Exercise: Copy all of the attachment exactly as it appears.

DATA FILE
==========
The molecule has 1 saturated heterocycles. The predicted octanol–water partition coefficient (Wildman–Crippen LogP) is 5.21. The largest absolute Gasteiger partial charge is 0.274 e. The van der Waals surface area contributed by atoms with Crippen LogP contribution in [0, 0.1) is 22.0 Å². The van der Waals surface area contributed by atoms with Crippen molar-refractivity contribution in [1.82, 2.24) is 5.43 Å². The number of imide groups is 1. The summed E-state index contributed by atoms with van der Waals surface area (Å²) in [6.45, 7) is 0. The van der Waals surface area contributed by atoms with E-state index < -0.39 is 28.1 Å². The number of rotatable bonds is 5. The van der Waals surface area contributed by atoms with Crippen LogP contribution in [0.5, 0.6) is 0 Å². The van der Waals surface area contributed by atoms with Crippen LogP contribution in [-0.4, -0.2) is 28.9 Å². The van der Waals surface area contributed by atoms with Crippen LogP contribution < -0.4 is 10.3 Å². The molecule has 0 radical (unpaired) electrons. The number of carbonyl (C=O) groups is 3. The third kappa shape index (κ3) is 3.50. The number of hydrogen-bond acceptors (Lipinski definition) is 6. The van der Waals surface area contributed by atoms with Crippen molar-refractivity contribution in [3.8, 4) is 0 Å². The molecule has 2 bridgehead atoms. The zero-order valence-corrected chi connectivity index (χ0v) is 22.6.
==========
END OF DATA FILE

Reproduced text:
The molecule has 1 saturated heterocycles. The predicted octanol–water partition coefficient (Wildman–Crippen LogP) is 5.21. The largest absolute Gasteiger partial charge is 0.274 e. The van der Waals surface area contributed by atoms with Crippen LogP contribution in [0, 0.1) is 22.0 Å². The van der Waals surface area contributed by atoms with Crippen molar-refractivity contribution in [1.82, 2.24) is 5.43 Å². The number of imide groups is 1. The summed E-state index contributed by atoms with van der Waals surface area (Å²) in [6.45, 7) is 0. The van der Waals surface area contributed by atoms with E-state index < -0.39 is 28.1 Å². The number of rotatable bonds is 5. The van der Waals surface area contributed by atoms with Crippen LogP contribution in [0.5, 0.6) is 0 Å². The van der Waals surface area contributed by atoms with Crippen LogP contribution in [-0.4, -0.2) is 28.9 Å². The van der Waals surface area contributed by atoms with Crippen LogP contribution < -0.4 is 10.3 Å². The molecule has 0 radical (unpaired) electrons. The number of carbonyl (C=O) groups is 3. The third kappa shape index (κ3) is 3.50. The number of hydrogen-bond acceptors (Lipinski definition) is 6. The van der Waals surface area contributed by atoms with Crippen molar-refractivity contribution in [3.8, 4) is 0 Å². The molecule has 2 bridgehead atoms. The zero-order valence-corrected chi connectivity index (χ0v) is 22.6.